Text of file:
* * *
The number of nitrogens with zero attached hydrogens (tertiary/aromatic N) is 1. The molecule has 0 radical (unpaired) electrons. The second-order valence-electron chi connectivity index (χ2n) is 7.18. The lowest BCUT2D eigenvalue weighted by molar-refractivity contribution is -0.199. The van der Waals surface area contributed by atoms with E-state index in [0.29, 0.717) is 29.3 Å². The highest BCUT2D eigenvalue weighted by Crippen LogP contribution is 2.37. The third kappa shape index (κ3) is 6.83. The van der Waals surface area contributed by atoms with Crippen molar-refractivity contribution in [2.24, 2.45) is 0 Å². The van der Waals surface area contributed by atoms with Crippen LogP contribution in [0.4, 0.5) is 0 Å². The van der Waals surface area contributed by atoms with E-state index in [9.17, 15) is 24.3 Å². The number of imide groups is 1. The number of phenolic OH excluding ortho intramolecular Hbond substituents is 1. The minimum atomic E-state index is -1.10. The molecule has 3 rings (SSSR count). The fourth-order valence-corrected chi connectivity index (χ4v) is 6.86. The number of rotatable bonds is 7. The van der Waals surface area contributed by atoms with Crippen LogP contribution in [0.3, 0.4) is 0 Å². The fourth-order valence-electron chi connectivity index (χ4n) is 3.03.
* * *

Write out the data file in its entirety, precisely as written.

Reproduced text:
The number of nitrogens with zero attached hydrogens (tertiary/aromatic N) is 1. The molecule has 0 radical (unpaired) electrons. The second-order valence-electron chi connectivity index (χ2n) is 7.18. The lowest BCUT2D eigenvalue weighted by molar-refractivity contribution is -0.199. The van der Waals surface area contributed by atoms with E-state index in [0.29, 0.717) is 29.3 Å². The highest BCUT2D eigenvalue weighted by Crippen LogP contribution is 2.37. The third kappa shape index (κ3) is 6.83. The van der Waals surface area contributed by atoms with Crippen molar-refractivity contribution in [2.24, 2.45) is 0 Å². The van der Waals surface area contributed by atoms with Crippen LogP contribution in [0.4, 0.5) is 0 Å². The van der Waals surface area contributed by atoms with E-state index in [9.17, 15) is 24.3 Å². The number of imide groups is 1. The number of phenolic OH excluding ortho intramolecular Hbond substituents is 1. The minimum atomic E-state index is -1.10. The molecule has 3 rings (SSSR count). The fourth-order valence-corrected chi connectivity index (χ4v) is 6.86. The number of rotatable bonds is 7. The van der Waals surface area contributed by atoms with Crippen LogP contribution in [0.3, 0.4) is 0 Å². The fourth-order valence-electron chi connectivity index (χ4n) is 3.03.